In additional non-fake, non-sad news -- I am likely to report anew later this week, on that mysterious smoldering copper colored spot on Jupiter. The data from last summer's close dip into its upper regions is now pouring out, in peer-reviewed papers this week.

Amazingly, the undulating 400 year old swirly storm, some 2-1/2 times the size of Earth -- runs over 280 miles deep -- into the lower atmosphere of Jupiter. And its peak temperature -- near the middle altitudes of the eyewall of the vortex -- is about about 510 degrees Kelvin, or about 460 degrees here on Earth, like the inside of your pizza oven. Smile.

And, for much of the upper width of the copper colored storm, the data reflect readings just a sweet bit above body temperature -- at 102 degrees. And I cannot fully explain here how that fact fires my imagination. . . . smile. Onward.


Monday, December 11, 2017

A Lightly Snowy Monday Morning Update: In Which Martin Shkreli Thinks "He Won" -- And He'll "Be Out Soon"... Hah!

True enough: it is merely a tangent, as to this blog's narrative arc, at this point -- but I am on record ( and repeatedly so) that the convict Martin Shkreli is likely to draw a decade in jail, as his sentence, come this January. This morning, we learn that he's done some more "jailhouse creative writing", to increase the odds that I will be right about that. So, without any additional ado -- from another property I curate:

Billy has alerted us to a new Shkreli jailhouse missive. Kudos, to his keen eyes, here. . . . click it to enlarge -- and laugh -- as we see that "denial isn't just a river in Egypt. . . ."

Apparently Ms. Christie Smythe became aware of it yesterday -- on a Sunday. Since all correspondence from inmates at the Brooklyn MDC is read by the prison guards prior to being sealed in an envelope, and posted, we may safely assume that this one -- imaged at right -- is already in the hands of the Brooklyn AUSAs.

There is no way for us to know exactly when it was written, but it is clearly post-incarceration. And I am pretty sure the AUSAs have already accurately dated it -- via Brooklyn MDC mail-log records.

An "exclamation point"-handled commenter asked about Marty's expectations of privacy, as apparently some Twitter users have castigated the addressee of Marty's letter, for making it public (assumedly without Marty's express written consent).

However, Marty well-knows none of his correspondence is private. His lawyers likely advise him of this each time they meet with him -- only in person, because good defense lawyers (with high profile incarcerated clients) don't trust that even "Attorney/Client" marked mail might not also be opened and scanned, or read. Likewise, his phone calls.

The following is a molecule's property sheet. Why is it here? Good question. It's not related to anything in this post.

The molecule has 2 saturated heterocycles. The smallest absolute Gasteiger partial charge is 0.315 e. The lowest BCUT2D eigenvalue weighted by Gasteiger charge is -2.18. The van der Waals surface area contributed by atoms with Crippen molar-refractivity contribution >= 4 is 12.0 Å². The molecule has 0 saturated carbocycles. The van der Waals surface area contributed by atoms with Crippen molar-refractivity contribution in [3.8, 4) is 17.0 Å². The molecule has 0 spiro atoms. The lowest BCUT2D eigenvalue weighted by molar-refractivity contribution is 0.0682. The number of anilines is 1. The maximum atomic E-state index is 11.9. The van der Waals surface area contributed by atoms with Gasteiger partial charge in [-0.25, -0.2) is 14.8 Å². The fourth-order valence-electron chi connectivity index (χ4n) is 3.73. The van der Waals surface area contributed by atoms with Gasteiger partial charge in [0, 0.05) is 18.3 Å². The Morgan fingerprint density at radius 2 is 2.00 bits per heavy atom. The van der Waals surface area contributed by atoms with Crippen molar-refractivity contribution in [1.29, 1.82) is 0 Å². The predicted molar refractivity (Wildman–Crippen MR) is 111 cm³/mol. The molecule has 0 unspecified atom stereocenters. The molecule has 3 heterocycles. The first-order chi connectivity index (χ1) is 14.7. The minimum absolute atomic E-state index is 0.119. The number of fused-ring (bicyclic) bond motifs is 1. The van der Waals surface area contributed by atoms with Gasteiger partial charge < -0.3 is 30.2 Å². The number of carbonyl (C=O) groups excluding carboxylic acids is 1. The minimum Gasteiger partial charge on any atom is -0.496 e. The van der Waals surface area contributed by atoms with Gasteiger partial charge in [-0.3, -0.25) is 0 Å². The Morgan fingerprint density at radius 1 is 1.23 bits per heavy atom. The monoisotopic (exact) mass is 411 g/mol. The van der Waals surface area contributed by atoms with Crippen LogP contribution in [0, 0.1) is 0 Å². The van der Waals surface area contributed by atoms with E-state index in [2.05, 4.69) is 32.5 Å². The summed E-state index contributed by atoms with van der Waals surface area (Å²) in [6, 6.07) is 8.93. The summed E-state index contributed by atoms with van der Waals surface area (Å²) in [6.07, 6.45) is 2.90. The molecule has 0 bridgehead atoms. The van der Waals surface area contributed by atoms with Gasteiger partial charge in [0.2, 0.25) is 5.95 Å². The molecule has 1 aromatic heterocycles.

So, any complaints about the letter being seen in public, on Twitter, strike me as... silly. Marty has essentially no rights of privacy, as a three time convicted (but not yet formally sentenced) felon, writing from inside a prison, when he comments about his case. These are party admissions, and the letter will be used by the AUSAs -- at sentencing. It establishes that, even as late as five weeks in front of his sentencing date, and after more than two months in a harsh lock-up, Marty still cannot accept responsibility for his crimes.

It is always someone else's fault, in Marty's mind. And Ms. Smythe as much as said so. She is right. He is effectively increasing his likely sentence -- with each letter.

It almost seems like Marty wants to get sentenced to ten years or more, on the inside.

[Ironically, it was exactly nine years ago this very morning, in Manhattan, that Bernie Madoff was taken into custody -- on a perhaps $18 billion, multi-decade Ponzi scheme.]

Onward; and I'm off for a walk, toward the trains -- to enjoy those gracefully floating, soft and large wheeling flakes, now falling here. . . . Smile.


Sunday, December 10, 2017

Of The Manifold "Unintended Consequences" Of 45's Attack On Expanded Health Coverage (Under the ACA of 2010)

The for-profit model, for all larger US hospital groups, is increasingly under siege. Increasingly, the not for profit, or non-profit hospitals are consolidating, and developing purchasing power that will soon eclipse the largest for-profit chains' bargaining power.

Here late on Sunday night, there is word of a truly outsized, mega-deal -- in the non-profit (Catholic charities) sector -- one that would overnight eclipse the Frist-family built for-profit hospital empire. . . called HCA. For decades, HCA has been the largest hospital/provider group in the United States (for-profit, or not so). No more, it would seem. And the fact that CVS and Aetna are talking tie-up deals should be of perhaps even greater concern in Nashville. The old paradigm of more than half of all hospitals losing money is shifting -- the few surviving larger US chains will soon become at least break-even, and that will put tremendous price pressure on the for profit hospital model, in my estimation.